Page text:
warded by having the whole tract of level landi
given them above the Notch, and it was granted
to them by Governor Wentworth in 1773, as
Nash and Sawyers' Location, upon condition
that they should cut and make a good road
through this Tract of Land, and rause five
families to settle on it in five years. This land
was surveyed by General Buckman, a Deputy
Surveyor of public land, then belonging to the
Province, now State of New Hampshire ; and
they had got some families settled here, and the
people had began to settle in Conway and
Bartlett, and likewise in Jefferson, all of whom
had an example set them by Colonel Whipple,
from Portsmouth, who, for years, was a real
Father to them. He placed them on his land,
and all they could raise, more than they needed
lor their families, he bought : and paid them


Iioncstly to even a half a cent. He used to
bring from Portsmouth a bag of half cents to
make change, for the purpose of being honest
himself and trying to make his tenants honest.
This little surplus of grain was carefully laid up
for the inhabitants in case of their own need, or
that of other persons w*ho should move in.

At one time, provisions in Bartlett were
scarce, and some of the people took their sacks
and money in their hands, and came through
the woods, a distance of not less than thirty
miles, to buy bread. This was refused by the
Colonel, saying his own inhabitants wanted all
he had; and they were obliged to return empty.
They, however, had the precaution to examine
and find where the grain was, and shortly after-
w^ards returned, and with an auger, bored a hole
up through the floor under Vvhere the grain was,
secured by a lock, held their sacks under, and
they were iiHed. When satisfied they stopped
the hole with a plug, and then, on their backs,
carried the filled sacks to the woods, w^here they
had hand sleighs prepared to draw the grain on
with, and thus returned in safety. The'Colonel
finding it out, and being sensible of his error,
made but little fuss about it, yet took care how
he dealt with them afterwards.

The inhabitants now Vviiile clearing the tim-
ber off their lands, made ashes, which was
boiled into salts, and exchanged for goods.
Every thing was very dear. As the distance
was so great to go round to get to the sea-board,
they began to contrive means to go to Portland,
or, perhaps, Portsmouth wa:^ the first place


where th?y went to market. With one horse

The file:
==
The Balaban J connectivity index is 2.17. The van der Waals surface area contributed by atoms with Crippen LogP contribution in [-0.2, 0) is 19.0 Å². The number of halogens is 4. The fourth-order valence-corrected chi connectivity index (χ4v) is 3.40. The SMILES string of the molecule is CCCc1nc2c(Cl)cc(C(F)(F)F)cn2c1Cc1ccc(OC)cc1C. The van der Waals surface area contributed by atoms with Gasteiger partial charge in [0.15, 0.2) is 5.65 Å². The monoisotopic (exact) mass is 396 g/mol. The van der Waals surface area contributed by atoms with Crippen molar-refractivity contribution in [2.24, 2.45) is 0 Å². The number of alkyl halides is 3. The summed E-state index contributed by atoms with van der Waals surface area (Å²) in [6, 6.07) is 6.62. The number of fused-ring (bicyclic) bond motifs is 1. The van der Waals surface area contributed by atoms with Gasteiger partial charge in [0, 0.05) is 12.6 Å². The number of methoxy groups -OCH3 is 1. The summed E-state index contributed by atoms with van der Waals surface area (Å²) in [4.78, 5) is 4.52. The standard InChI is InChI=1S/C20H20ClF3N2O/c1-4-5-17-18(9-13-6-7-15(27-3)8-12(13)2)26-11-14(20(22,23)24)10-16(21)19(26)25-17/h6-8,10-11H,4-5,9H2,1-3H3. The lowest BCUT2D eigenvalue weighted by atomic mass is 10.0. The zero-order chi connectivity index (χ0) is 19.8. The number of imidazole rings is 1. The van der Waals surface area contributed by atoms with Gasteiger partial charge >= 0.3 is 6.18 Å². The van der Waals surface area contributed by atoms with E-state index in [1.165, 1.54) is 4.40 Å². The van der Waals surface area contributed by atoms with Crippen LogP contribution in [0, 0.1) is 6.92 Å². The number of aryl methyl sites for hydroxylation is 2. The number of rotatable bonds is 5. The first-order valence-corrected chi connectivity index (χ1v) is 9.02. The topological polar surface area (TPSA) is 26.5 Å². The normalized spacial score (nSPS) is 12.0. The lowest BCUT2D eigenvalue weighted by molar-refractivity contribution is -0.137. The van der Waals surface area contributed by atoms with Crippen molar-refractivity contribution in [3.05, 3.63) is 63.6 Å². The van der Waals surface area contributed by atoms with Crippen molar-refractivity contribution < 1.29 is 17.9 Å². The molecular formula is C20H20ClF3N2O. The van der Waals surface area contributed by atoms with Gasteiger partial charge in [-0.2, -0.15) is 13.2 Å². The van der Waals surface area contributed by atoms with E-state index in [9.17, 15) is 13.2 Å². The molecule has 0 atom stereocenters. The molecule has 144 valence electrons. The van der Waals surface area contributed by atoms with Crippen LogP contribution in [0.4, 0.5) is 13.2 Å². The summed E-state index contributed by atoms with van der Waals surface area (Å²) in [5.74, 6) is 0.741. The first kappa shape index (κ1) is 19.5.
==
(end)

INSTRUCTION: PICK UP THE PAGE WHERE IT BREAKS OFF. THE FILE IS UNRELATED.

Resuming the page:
fixed to a car. they first went throuQ;h the woods.
The form of the car was simply this : two poles
cut ten or fifteen feet in length, the smaller ends
seiving as thills for the horse to draw by and
the largest ends dragging on the ground ; and
nearly in the middle fastened with some short
poles, on which they would place a bag, or other
articles of loading. In this way the}^ got along
quite well until they came to the Notch. This
was a trying place to get through. To go
where they now do, was then utterly impossile.
They then turned out at the top of the Notch
and went over the edge and so managed to get
to the top, and by taking a zizzag course, as
much as possible, got down : but in doing this
there was danger of the horse tipping over — the
hill was so steep. And when they returned,
they would tie a rope around the horse's neck,
to keep him from falling backwards. At one
time, however, one horse did so fall ; but he
was helped up without receiving much injury.
At length a committee was chosen to search and
look out the best road. They agreed in all
places until they came to the Notch. There
they held a council. One-half was for making
the road on one side of the stream, and the
other half, on the other side ; but after consid-
erable consultation on the subject, one of them,
turned and voted to make the road on the side
of the Saco, where it is now. Header, when
you pass this place, now spoken of, please to
look and judge for yourself, if you would devise
a way to make a road on the other side of the


Stream, and then imag^ine what courage and
perseverance our forefathers possessed. They
never seemed to take hold of the plough and
look back, but drove on.

At this time, grandfather remained at Guild-
hall. He had settled on a beautiful piece of
land, easy to cultivate, on the Connecticut river,
and things began to look flourishingly. He
seemed to be in a way to live without' much
hard labor himself, as his two eldest daugliters
were married, and his four sons growing up to
help him. But in this easy situation he could
not long remain. Having an ambitious, enter-
prising, public spirited disposition, and 'after
going to market in the manner spoken of, and
knowing there must be more help and persever-

1 3 4 5 6 7 8 9 10 11 12 13

Online LibraryLucy CrawfordThe history of the White Mountains, from the first settlement of Upper Coos and Pequaket → online text (page 1 of 13)